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What is the expected life span of Childhood Neuroblastoma Cancer

What is the expected life span of Childhood Neuroblastoma Cancer

 

Statistics on Five-Year Survival Rates for Children with Neuroblastoma

IMG_2275Any discussion of prognosis or outlook is usually based on five-year survival rates, or the percentage of children with a specific type of cancer who live at least five years after their initial diagnosis. These numbers are based on studies performed at least five years ago, and so may not reflect improvement in treatment options for some types of cancers. Moreover, these numbers are merely averages and do not indicate the outlook or prognosis for your specific child. Your child’s oncologist will be able to give you a better understanding of your child’s unique case based on his or her type of cancer, age, general health, and response to treatment.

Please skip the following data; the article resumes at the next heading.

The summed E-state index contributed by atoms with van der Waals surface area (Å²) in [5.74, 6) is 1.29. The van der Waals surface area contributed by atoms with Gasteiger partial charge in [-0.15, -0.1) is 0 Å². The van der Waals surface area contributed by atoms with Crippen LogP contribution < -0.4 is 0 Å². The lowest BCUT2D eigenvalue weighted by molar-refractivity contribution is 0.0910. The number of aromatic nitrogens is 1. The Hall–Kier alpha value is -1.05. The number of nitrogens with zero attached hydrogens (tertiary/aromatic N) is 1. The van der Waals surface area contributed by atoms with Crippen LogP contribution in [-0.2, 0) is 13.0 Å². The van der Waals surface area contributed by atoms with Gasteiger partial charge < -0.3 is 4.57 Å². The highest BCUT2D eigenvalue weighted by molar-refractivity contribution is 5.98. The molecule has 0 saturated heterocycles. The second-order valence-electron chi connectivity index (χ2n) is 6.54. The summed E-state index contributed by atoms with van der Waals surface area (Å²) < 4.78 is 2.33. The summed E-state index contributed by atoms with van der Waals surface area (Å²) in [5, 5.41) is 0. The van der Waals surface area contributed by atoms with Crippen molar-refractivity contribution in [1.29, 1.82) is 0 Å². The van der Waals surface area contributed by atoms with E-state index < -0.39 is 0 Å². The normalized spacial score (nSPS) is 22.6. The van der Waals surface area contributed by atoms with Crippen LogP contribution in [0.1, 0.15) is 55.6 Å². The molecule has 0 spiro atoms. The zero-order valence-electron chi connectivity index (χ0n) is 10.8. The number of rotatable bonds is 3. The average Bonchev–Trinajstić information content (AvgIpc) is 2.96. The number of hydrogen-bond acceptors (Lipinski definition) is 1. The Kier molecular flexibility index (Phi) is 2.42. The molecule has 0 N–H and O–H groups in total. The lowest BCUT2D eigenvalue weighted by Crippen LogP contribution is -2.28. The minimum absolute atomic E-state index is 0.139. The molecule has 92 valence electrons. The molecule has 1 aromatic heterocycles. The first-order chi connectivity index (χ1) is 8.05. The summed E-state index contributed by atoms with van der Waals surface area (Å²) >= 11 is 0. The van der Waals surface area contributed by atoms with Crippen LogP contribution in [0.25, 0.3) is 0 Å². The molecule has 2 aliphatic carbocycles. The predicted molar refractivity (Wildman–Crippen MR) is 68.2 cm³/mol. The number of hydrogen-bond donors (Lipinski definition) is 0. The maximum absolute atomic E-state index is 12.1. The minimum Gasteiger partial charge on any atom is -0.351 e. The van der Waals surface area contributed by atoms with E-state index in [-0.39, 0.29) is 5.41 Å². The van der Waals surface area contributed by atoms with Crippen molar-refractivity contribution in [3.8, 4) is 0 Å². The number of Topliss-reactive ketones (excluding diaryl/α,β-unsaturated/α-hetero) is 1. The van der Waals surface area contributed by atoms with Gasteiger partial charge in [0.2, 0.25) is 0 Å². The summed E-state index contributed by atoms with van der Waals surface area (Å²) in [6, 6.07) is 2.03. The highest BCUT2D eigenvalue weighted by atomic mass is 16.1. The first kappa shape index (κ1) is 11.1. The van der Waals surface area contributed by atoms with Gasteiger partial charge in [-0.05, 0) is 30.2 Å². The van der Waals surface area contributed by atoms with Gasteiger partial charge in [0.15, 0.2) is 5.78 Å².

Staging and Prognosis Factors for Neuroblastoma

Five-year survival rates for neuroblastoma are based on a complex system that involves a detailed understanding of the stage of the disease at diagnosis and a series of “prognosis factors”. Currently, statistics on survival rates for neuroblastoma are maintained by the Children’s Oncology Group (COG), which classifies all cases of neuroblastoma into three risk groups: low risk, intermediate risk, and high risk. These risk grouping are based the disease’s stage and prognosis factors.

Staging: There are two different methodologies to determine the stage of disease, or how far the disease has spread beyond the site of the original tumor:

  • INRGSS: International Neuroblastoma Risk Group Staging System utilizes the results of imaging tests such CT, MRI, or MIBG scans and can be determined before treatment has begun.
  • INSS: International Neuroblastoma Staging System assesses staging after surgery to remove the tumor is performed.